A new study — the largest of its kind — scrutinizes the cognitive performance and genomes of more than 100,000 people. The findings have unlocked new details about the genetics behind cognitive ability.

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A new study brings us one step closer to mapping intelligence in the genetic code.

Genome-wide association studies (GWAS) allow scientists to assess whether certain genetic locations are related to specific traits.

GWAS screen the genome of each person in a group that carries a certain trait of interest. This can then be compared with the genomes of people without that trait.

The technique has proven vital for identifying genetic variants (also called single-nucleotide polymorphisms) that appear more often in certain diseases.

The results from the first study of its kind were published in 2005 and since then, the genes underlying hundreds of diseases — including hypertension and type 1 diabetes — have been identified.

One trait that has proven trickier to pin down is cognitive ability. Although researchers know that intelligence does have a heritable, genetic component, finding its home in the genetic code has been challenging.

Earlier studies that made some effort to get to the bottom of this problem did not produce clear-cut results. Because cognitive ability is likely to be spread across a number of locations in the genome, not having a large enough sample size is one of the reasons that previous studies have had little success.

One of these earlier studies, using just a few thousand participants, was conducted by Todd Lencz, Ph.D., and published last year. His team could only identify a few genetic loci associated with cognitive ability.

Lencz set out to take another look at this problem, heading up a research team from the Feinstein Institute for Medical Research in Manhasset, NY. This time around, 107,207 people were recruited, all of whom were assessed using neuropsychological tests. Their genomes were also screened.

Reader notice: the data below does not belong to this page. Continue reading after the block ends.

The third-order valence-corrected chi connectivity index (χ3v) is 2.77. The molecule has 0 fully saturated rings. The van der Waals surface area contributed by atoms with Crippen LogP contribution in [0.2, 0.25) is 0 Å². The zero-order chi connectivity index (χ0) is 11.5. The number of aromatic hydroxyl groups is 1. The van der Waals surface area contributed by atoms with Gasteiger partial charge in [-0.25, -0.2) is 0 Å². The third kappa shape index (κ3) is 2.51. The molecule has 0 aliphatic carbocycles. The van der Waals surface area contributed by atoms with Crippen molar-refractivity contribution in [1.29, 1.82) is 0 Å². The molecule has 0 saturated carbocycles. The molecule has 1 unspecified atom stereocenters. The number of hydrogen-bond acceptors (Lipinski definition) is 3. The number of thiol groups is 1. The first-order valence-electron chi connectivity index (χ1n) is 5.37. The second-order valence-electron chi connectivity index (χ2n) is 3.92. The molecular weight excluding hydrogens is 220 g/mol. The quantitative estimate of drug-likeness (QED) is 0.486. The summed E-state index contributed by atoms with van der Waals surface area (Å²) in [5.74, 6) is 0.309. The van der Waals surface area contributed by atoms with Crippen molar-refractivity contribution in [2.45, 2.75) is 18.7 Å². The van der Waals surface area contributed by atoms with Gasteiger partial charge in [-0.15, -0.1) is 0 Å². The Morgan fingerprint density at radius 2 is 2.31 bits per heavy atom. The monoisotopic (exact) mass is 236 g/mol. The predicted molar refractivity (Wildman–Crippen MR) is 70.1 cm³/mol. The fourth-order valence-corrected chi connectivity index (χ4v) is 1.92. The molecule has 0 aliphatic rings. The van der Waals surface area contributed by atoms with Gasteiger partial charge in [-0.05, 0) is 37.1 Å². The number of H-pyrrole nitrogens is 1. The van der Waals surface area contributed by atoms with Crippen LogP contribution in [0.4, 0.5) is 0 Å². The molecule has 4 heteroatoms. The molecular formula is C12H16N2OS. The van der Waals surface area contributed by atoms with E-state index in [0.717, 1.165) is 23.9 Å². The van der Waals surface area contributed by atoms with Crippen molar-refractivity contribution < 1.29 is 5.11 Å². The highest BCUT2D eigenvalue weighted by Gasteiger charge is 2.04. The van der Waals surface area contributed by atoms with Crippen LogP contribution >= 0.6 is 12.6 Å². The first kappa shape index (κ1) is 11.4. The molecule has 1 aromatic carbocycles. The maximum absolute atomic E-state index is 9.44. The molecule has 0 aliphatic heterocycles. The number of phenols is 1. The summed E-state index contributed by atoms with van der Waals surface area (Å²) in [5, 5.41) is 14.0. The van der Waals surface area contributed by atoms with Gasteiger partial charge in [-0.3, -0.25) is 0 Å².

The results were then compared with another database that housed the genomic data of 300,000 people, whose highest level of educational achievement had also been noted. This is considered to be a relatively reliable estimation of cognitive ability.

More detail was gleaned this time; according to the authors, they “were able to identify 70 genomic loci significantly associated with cognition, implicating 350 candidate genes underlying cognitive ability.”

The results were published this week in the journal Cell Reports.

Deletions and mutations in some of the loci identified by the team have already been associated with certain neuropsychiatric conditions, backing up the reliability of the study.

Interestingly, there was an overlap between cognitive ability loci and longevity: people genetically predisposed to intelligence tended to live longer. Also, a new genetic overlap was found between cognitive ability and the risk of autoimmune diseases, such as eczema, Crohn’s disease, rheumatoid arthritis, and celiac disease.

Finding regions of genes responsible for cognitive ability is interesting in its own right, but there are larger implications.

For the first time, we were able to use genetic information to point us towards specific drugs that might aid in cognitive disorders of the brain, including Alzheimer’s disease, schizophrenia, and attention deficit hyperactivity disorder.”

Todd Lencz, Ph.D.

Alongside their dive into the genetics behind cognitive ability, the researchers hunted out potential nootropic drug targets, which are receptors that could be activated to enhance cognitive prowess.

They found some candidates worthy of further study. The strongest contender was cinnarizine, a type of calcium channel inhibitor typically prescribed for seasickness.

Another candidate was a glutamate receptor encoded by the GRM3 gene, which has previously been implicated in schizophrenia. In fact, drugs targeting GRM3 have been suggested as a potential treatment, although trials have not had any success to date.

GWAS are becoming more commonplace as processing power expands and research techniques advance. As Lencz says, “The field of genomics is growing by leaps and bounds.”

He continues, “Because the number of genes we can discover is a direct function of the sample size available, further research with additional samples is likely to provide even more insight into how our genes play a role in cognitive ability.”

Intelligence is a difficult and nebulous trait, and the new findings are likely to be only a small part of the larger genetic landscape. As technology improves and available genetic data increase, the picture will no doubt become clearer.